Your First Visit
Regardless of whom you see about your problem (Chiropractor, GP, Physiotherapist, Osteopath, Consultant) your initial visit should include much of what is listed below.
- How did the problem start?
- When did it start?
- How often does it occur?
- When does it occur?
- What makes it better/worse?
- What does it feel like? (sharp/dull/aching/burning)
- Other pertinent medical history? (past accidents, contraindications to some types of treatment)
- Blood pressure
- Abdominal examination (if required)
- Basic eye examination (if required)
- Visual assessment (Scoliosis/leg length difference)
- Ranges of motion (active/passive)
- Palpation (feeling the problem area)
- Special Orthopaedic tests
- Joint motion palpation (feeling the movement in the affected joints)
- Special chiropractic tests
- Basic neurological evaluation (reflexes, sensation etc.)
- Special neurological tests (cranial nerves, thoracic outlet etc.)
In addition, associated body areas may have to be taken into account and examined because the cause of a problem might be somewhere else. For example, knee pain might be caused by flat feet or an arthritic hip.
The clinician should also be on the “look out” for any other health issues that need attention. For example, the patient may have an abdominal aortic aneurysm (ballooning and weakening of an artery in the abdomen) which would change what treatment methods can be used and may actually be causing the patients presenting symptoms.
At this point the chiropractor is usually in possession of enough information to be able to judge whether the patients problem is treatable, or indeed even an appropriate chiropractic case. If it is not then the patient is referred to the appropriate medical professional (rheumatologist, neurologist etc.)
- Chiropractors are fully trained and qualified to take and read x-rays.
- X-rays are considered if your case history and/or examination indicate their need.
- X-rays are by referral to Lyca in Orpington
- As a last resort we refer the patient back to their GP with a letter requesting a NHS referral but this usually takes longer, leaving the patient in pain for longer.
- This is usually ordered by a consultant after GP referral.
- These might be considered if, for example, a rheumatalogical condition such as Rheumatoid arthritis is suspected.
- Chiropractors are trained to take blood samples and use them to request pertinent tests.
- In practice, we ask for these via the patients GP.
- Nerve conduction studies, for example. Again, obtained via the NHS.
The majority of patients presenting at the clinic for the first time don’t need any of the ‘other tests’ listed here. Of those that do, some will already have had them carried out by the NHS. In that case we endeavour to get hold of their results so that we avoid duplicating any tests.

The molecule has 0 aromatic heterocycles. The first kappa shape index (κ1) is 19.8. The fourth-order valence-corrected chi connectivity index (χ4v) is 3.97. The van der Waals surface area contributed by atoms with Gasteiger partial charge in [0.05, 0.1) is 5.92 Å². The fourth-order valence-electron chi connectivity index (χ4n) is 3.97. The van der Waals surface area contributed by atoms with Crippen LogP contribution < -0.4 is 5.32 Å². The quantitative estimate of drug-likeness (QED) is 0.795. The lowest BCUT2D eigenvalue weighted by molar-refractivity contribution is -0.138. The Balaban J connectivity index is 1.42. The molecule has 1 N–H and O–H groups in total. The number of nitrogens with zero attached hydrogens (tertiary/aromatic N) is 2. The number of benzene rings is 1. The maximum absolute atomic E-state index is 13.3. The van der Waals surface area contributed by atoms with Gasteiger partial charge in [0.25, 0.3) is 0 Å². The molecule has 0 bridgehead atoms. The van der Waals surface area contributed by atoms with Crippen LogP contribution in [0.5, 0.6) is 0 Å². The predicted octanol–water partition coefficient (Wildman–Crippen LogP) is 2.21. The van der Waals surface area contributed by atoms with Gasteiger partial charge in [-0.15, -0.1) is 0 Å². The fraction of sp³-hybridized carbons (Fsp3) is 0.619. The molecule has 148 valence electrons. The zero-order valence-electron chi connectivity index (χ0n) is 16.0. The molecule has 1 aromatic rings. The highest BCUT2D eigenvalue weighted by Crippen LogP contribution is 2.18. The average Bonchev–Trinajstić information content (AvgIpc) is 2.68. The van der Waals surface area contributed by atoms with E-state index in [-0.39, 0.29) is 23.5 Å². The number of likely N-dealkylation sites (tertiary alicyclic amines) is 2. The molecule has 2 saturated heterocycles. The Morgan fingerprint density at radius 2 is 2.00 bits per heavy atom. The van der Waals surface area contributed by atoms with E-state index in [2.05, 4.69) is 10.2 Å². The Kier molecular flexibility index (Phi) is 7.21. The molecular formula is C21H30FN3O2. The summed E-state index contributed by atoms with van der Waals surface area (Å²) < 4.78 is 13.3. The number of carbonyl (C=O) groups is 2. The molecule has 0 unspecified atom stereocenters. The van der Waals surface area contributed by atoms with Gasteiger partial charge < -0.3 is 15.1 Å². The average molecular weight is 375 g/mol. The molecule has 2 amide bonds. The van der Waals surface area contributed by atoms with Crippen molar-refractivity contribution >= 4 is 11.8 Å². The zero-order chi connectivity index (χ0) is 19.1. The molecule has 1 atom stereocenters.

Report of findings
The clinician puts together all the information obtained from the examination to produce a diagnosis and possibly a differential diagnosis (a secondary diagnosis where there could be another reason for the condition).
It is very important that the diagnosis and explanation of the diagnosis is explained to the patient in a way that they understand what is being said.
The patient must also be given the chance to ask questions about their case.
The clinician should explain, in as much detail as the patient wants, exactly what treatment is proposed, what it’s risks or side effects might be and what alternatives there are to the proposed treatment.
It is important that the clinician remembers that it is the patients body that is being treated and therefore the patient has the right to have the final say about any treatment.
This applies to all clinicians, from physiotherapists to chiropractors to consultants.
The patient does not have to agree to accept the proposed treatment and should be given the opportunity at any stage to request a change to whatever treatment is being provided. Luckily, chiropractors have many different treatment methods to choose from.
The treatment plan should also take into account any other treatment the patient is undergoing either for the present condition or any other non-related problems that they may have.
It is unethical for any medical professional to instruct a patient to discontinue with another medical professionals treatment.
If necessary, we can liaise with other health professionals so that we don’t ‘tread on each others toes’ and can possibly even compliment each others treatment.
Chiropractors are qualified to judge whether a patient is suitable for treatment and are able to adjust the proposed treatment to suite the patients other health issues.
For example, if the patient has osteoporosis then we will modify our techniques to take account of their weaker bone structure.
As chiropractors, we pride ourselves on carrying out a first class case history and examination so that we can provide an accurate diagnosis and effective treatment.